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Sell African Bank to black investors to atone for Meeg’s demise

FIN24.COM / 26 JULY 2018 - 13:39 / ANDILE NTINGI

If you have been living under a rock for the past three months, you might have missed the implosion of VBS Mutual Bank (VBS), the deposit-taking lender that shot to fame in 2016 after granting former president Jacob Zuma a R7.8m loan to settle debt related to security upgrades on his Nkandla home.

The South African Reserve Bank has proven to be adept at saving banks through curatorship. But has the Reserve Bank helped or hindered competition in the sector? That’s another story.

African Bank. (Duncan Alfreds, Fin24)

On 11 March, the Reserve Bank placed VBS under curatorship after the Limpopo-based bank experienced a cash crunch. Details of what led to the liquidity crisis have shocked the nation, prompting the public to demand action against individuals responsible for the large-scale fraud that sparked the liquidity problem.

According to VBS’s curator, Anoosh Rooplal from SizweNtsalubaGobodo Advisory Services, as much as R1.5bn – equivalent to 75% of the bank’s capital base – has been looted from VBS by its directors, who reportedly used the funds to finance their lifestyles, purchase houses, buy high-end cars, and acquire shares in other companies. The decision to place VBS under curatorship is intended to rescue the bank and protect depositors from losing their savings.

The politics involving Zuma’s prosecution for corruption have spilled over into VBS’s curatorship.

Zuma’s political supporters, Black First Land First (BLF), argue that VBS is being targeted for extending a loan to Zuma, who supported his ex-wife Nkosazana Dlamini-Zuma in her presidential bid for the ruling ANC. We all know she lost the leadership battle to President Cyril Ramaphosa.

However, Ramaphosa has expressed his wish for VBS to be saved because it is a black-owned bank that offers services to the people of Limpopo. The Reserve Bank also appears to be determined to rescue VBS through the curatorship instead of liquidating it, which would have meant the end of the lender’s existence. The commitment to saving VBS and protecting its depositors was displayed when the Reserve Bank bolstered VBS’s capital base to the tune of R300m to allow more than 200 000 depositors to partially recover their monies trapped in the bank. Nedbank has been roped in to handle the process.

The Reserve Bank has a track record of helping out ailing lenders. In 2014, the Reserve Bank placed African Bank Investments Limited (Abil) under curatorship after the lender suffered a liquidity crisis due to poor lending practices that led to the bank’s loan book going bad. The Reserve Bank recapitalised Abil to the tune of R7bn, helping the bank to survive its liquidity crisis and to emerge out of the curatorship healthy.

All these recent bank rescues are efforts that need to be commended because they are helping to maintain a degree of competition in the banking sector – something that our country needs given the dominance in many of our industries by oligopolies and monopolies.

However, there seems to be inconsistency on the part of the Reserve Bank regarding which banks are saved and which ones are allowed to die.

VBS is being saved because it is one of the two black-owned banks in South Africa. Abil was rescued because it was too big to fail. There is currently a strong yearning from the black community for the emergence of more black-owned and controlled banks. There is nothing new about the chorus of establishment of black-owned banks to serve the needs of black consumers (that are not being met by established commercial banks).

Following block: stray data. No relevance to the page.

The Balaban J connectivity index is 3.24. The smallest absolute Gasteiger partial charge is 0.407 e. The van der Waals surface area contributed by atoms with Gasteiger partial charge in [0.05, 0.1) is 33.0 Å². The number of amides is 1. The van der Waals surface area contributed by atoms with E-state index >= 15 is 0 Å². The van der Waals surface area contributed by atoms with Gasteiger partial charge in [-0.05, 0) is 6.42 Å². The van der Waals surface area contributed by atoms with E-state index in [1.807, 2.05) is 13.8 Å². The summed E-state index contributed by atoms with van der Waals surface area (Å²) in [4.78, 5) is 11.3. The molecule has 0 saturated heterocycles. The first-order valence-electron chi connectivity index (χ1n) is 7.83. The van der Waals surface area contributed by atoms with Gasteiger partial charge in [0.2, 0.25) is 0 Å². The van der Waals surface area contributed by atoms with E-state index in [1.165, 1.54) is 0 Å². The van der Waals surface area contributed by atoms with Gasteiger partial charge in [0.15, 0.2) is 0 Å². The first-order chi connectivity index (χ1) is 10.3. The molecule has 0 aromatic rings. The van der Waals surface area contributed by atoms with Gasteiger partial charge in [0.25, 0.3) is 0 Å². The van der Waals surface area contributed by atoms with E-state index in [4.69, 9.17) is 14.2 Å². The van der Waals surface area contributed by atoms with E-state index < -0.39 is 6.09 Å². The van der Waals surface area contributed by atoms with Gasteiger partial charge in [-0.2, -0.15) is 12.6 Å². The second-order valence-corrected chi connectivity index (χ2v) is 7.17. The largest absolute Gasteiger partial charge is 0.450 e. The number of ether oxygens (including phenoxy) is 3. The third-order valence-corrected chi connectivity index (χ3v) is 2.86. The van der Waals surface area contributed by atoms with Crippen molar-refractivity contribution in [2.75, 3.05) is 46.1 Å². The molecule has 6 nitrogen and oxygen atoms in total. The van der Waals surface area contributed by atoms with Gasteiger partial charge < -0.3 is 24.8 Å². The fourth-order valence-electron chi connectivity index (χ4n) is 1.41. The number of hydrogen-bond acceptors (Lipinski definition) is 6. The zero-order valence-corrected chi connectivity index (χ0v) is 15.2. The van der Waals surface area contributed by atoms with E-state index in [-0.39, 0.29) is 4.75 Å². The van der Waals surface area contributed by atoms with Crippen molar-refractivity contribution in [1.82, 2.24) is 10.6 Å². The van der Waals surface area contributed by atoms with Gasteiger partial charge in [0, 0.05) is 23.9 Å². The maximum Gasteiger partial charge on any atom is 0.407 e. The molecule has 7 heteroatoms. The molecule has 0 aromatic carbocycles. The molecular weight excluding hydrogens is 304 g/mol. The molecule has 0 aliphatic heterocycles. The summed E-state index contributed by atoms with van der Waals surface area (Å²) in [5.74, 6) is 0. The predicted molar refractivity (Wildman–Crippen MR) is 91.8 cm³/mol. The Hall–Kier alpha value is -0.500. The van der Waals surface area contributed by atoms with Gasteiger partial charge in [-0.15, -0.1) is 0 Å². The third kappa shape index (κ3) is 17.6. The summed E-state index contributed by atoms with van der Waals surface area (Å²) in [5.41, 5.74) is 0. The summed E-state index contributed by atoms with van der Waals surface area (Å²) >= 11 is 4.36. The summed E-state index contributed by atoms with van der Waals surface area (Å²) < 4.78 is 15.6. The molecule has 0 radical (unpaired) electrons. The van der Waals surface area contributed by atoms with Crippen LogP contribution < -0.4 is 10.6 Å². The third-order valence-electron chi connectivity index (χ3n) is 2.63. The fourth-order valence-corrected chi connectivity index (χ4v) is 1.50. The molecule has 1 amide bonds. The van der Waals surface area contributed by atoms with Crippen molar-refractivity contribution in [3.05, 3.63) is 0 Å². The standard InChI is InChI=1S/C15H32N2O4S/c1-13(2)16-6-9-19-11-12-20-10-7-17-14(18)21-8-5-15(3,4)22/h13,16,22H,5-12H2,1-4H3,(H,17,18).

Ten years ago, the Reserve Bank did not support the preservation of Meeg Bank (formerly Bank of Transkei) when it needed R53m to plug a hole in its capital reserves and hold on to its licence.

Instead, the central bank supported a takeover of Meeg by Absa despite fierce opposition to the transaction by black business lobby groups Nafcoc and the Black Management Forum, which backed an alternative takeover bid by Teba Bank (now Ubank) of Meeg. If the Meeg-Teba merger had received political backing, as VBS is now, a well-capitalised, black-owned bank capable of challenging dominant banks would have been created. Meeg was subsequently acquired by Absa and incorporated into the brand.

If any bank deserved to get government assistance, it was Meeg. Unlike VBS and Abil, Meeg’s management and directors did not steal depositors’ funds or engage in irresponsible lending practices. Meeg’s only sin was to have a shortfall in its capital reserves due to new banking regulations that required it to set aside more capital against non-performing loans. The Reserve Bank could have stepped in and provided the R53m capital shortfall or supported Teba’s acquisition of Meeg, a transaction that would have substantially recapitalised Meeg and spared taxpayers from bailing it out.

Even if VBS survives the curatorship, it will remain a tiny bank restricted to operating in Limpopo, with no chance of ever competing with established commercial banks like Absa, FNB, Nedbank, Standard Bank and Capitec.

If government is committed to supporting the establishment of a truly competitive black-owned bank, it needs to atone for how it treated Meeg. That atonement could come in the form of selling to black investors the 50% stake that the Reserve Bank currently holds in African Bank. African Bank could then increase its footprint through a merger with Ubank to create a sizeable black-owned and managed lender, in line with the current mantra of developing large-scale black industrialists.

Andile Ntingi is the chief executive and co-founder of GetBiz, an e-procurement and tender notification service.



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